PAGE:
Greek with XeTeX

One of my interests is ancient Greek. When I started using \LaTeX it used to be somewhat complicated to switch languages from whichever one I was using to Greek. It is now quite easy if you use XeTeX. This is the way I do it.

The following instructions are specific for the Mac. If you use XeTeX on Windows or Linux, you just need to adapt the commands for choosing fonts to your environment. These instructions also apply to using other ancient or non-Latin languages, provided you use the appropriate font.

The Document Preamble

This very basic preamble works and should get you starting

%!TEX TS-program = xelatex
%!TEX encoding = UTF-8 Unicode
documentclass[12pt]{article}
% \\usepackage{fontspec,xunicode} these two packages are called by xltxtra
\\usepackage{xltxtra}
% Using a main font. You can use Gentium or whatever you need
\\setmainfont{Gentium Plus}
\\newfontfamily{\\sbl}{SBL BibLit}
\\begin{document}
Your text
\\end{document}

To type in Greek:

  • load the appropriate keyboard (see the instructions for your operating system). I simply use the Polytonic Greek keyboard on the Mac.
  • select the font you use to write in Greek (If you use a Unicode font that contains the characters you need you do not even need to change font. For example, Cardo, Gentium, Adobe Garamond Premier Pro, etc., contain most Greek characters you might need.)
  • start typing
  • that’s it!

If you want to avoid typing the Greek text, you can simply copy the text you need from a Unicode source.

If you use a different font for typing Greek text, simply define a little shortcut in the preamble and use it whenever you need to type in Greek. For example, I created a shortcut to use SBL BibLit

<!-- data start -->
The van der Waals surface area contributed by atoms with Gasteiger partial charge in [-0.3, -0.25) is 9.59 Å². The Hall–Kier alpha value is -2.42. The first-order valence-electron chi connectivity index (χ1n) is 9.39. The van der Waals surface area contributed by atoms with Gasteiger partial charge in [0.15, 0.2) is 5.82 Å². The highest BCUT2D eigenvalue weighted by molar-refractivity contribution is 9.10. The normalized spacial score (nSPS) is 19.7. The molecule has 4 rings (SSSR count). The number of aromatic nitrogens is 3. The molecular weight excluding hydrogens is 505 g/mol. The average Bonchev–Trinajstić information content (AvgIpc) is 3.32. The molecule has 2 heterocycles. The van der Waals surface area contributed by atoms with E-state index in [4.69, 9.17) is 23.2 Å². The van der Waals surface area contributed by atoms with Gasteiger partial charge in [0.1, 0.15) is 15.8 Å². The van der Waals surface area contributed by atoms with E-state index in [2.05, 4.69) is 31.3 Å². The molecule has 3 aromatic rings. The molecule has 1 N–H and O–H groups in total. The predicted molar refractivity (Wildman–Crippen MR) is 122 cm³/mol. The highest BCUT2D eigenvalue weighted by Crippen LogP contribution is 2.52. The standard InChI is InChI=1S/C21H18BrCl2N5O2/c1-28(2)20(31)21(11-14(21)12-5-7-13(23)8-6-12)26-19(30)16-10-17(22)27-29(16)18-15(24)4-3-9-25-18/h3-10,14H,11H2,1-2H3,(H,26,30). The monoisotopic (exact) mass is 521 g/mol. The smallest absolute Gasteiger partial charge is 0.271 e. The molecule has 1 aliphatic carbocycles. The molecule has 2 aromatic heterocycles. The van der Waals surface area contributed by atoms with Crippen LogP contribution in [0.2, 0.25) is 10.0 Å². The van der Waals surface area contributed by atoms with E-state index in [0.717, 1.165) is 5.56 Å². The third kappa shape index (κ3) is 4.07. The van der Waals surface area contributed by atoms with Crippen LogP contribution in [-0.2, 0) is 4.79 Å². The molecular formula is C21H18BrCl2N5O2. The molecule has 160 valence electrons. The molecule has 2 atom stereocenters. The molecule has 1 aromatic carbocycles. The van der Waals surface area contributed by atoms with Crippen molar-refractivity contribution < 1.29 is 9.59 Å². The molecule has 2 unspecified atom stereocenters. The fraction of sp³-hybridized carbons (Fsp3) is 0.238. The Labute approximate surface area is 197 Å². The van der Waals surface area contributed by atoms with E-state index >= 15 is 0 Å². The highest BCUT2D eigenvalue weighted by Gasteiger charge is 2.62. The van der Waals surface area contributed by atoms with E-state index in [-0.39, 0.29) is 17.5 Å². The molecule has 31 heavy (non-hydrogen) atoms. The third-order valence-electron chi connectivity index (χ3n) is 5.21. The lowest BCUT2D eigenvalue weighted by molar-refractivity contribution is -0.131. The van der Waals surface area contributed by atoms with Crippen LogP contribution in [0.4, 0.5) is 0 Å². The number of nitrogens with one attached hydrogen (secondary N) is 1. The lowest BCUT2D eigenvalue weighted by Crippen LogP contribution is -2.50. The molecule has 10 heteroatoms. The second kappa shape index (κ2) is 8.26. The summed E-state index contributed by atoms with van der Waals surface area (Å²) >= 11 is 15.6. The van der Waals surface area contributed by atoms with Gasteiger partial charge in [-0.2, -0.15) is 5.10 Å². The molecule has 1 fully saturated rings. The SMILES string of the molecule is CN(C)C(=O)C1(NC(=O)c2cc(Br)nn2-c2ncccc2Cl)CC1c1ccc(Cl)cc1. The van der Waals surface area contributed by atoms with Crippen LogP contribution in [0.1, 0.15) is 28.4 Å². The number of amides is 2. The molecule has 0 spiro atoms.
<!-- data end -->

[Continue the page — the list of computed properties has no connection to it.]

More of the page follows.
\\newfontfamily{\\sbl}{SBL BibLit}, a font which contains just about all the characters in ancient Greek and the symbols for critical editions.

To switch to that font I would insert the Greek text between brackets preceded by \\sbl as in the following example:

I switch to Greek {\\sbl μῆνιν ἄειδε θεὰ Πηληϊάδεω Ἀχιλῆος οὐλομένην} (beginning of the Iliad) and back to English

That’s pretty much all there is to it.

As I said, you could just use one font for your regular text and your Greek text without calling a separate Greek font with a command. Granted too, framing the Greek text within a call to a different font can be a bit tedious but it offers you the advantage of being able to change the Greek font or its size (or its color, its variant, etc.) after having typed your text in an instant. This is similar to using character styles in your word processor. Furthermore you can write a snippet to use the command and assign the snippet to a keyboard shortcut (see under Edit, Macros in TextMate.

You can actually use parameters with the \\newfontfamily command but I’ll keep it simple for this post. For the rest, you can use all the usual other formatting commands (quotation, verse, tables, etc.). You can find information on hyphenating Greek texts and other typesetting commands in the XeTeX and \LaTeX forums.